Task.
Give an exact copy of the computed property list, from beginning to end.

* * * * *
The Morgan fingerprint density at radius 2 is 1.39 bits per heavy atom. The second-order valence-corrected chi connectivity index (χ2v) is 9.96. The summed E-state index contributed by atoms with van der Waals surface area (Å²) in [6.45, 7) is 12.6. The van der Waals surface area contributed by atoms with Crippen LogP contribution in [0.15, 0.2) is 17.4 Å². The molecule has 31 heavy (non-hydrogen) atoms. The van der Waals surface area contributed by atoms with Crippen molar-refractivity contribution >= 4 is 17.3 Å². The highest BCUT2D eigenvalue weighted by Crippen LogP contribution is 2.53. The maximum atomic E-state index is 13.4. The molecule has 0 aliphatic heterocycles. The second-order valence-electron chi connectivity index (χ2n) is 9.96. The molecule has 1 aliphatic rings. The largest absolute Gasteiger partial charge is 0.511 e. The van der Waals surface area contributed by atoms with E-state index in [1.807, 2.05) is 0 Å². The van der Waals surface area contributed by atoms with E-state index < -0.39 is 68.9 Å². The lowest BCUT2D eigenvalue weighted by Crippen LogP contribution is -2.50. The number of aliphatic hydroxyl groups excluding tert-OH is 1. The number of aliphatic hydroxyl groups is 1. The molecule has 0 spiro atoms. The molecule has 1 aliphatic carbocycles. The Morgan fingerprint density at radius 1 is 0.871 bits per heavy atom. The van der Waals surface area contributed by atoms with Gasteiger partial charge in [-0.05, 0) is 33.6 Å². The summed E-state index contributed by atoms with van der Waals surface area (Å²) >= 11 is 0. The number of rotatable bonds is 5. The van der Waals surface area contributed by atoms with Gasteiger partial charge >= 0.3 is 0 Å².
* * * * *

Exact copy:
The Morgan fingerprint density at radius 2 is 1.39 bits per heavy atom. The second-order valence-corrected chi connectivity index (χ2v) is 9.96. The summed E-state index contributed by atoms with van der Waals surface area (Å²) in [6.45, 7) is 12.6. The van der Waals surface area contributed by atoms with Crippen LogP contribution in [0.15, 0.2) is 17.4 Å². The molecule has 31 heavy (non-hydrogen) atoms. The van der Waals surface area contributed by atoms with Crippen molar-refractivity contribution >= 4 is 17.3 Å². The highest BCUT2D eigenvalue weighted by Crippen LogP contribution is 2.53. The maximum atomic E-state index is 13.4. The molecule has 0 aliphatic heterocycles. The second-order valence-electron chi connectivity index (χ2n) is 9.96. The molecule has 1 aliphatic rings. The largest absolute Gasteiger partial charge is 0.511 e. The van der Waals surface area contributed by atoms with E-state index in [1.807, 2.05) is 0 Å². The van der Waals surface area contributed by atoms with E-state index < -0.39 is 68.9 Å². The lowest BCUT2D eigenvalue weighted by Crippen LogP contribution is -2.50. The number of aliphatic hydroxyl groups excluding tert-OH is 1. The number of aliphatic hydroxyl groups is 1. The molecule has 0 spiro atoms. The molecule has 1 aliphatic carbocycles. The Morgan fingerprint density at radius 1 is 0.871 bits per heavy atom. The van der Waals surface area contributed by atoms with Gasteiger partial charge in [-0.05, 0) is 33.6 Å². The summed E-state index contributed by atoms with van der Waals surface area (Å²) >= 11 is 0. The number of rotatable bonds is 5. The van der Waals surface area contributed by atoms with Gasteiger partial charge >= 0.3 is 0 Å².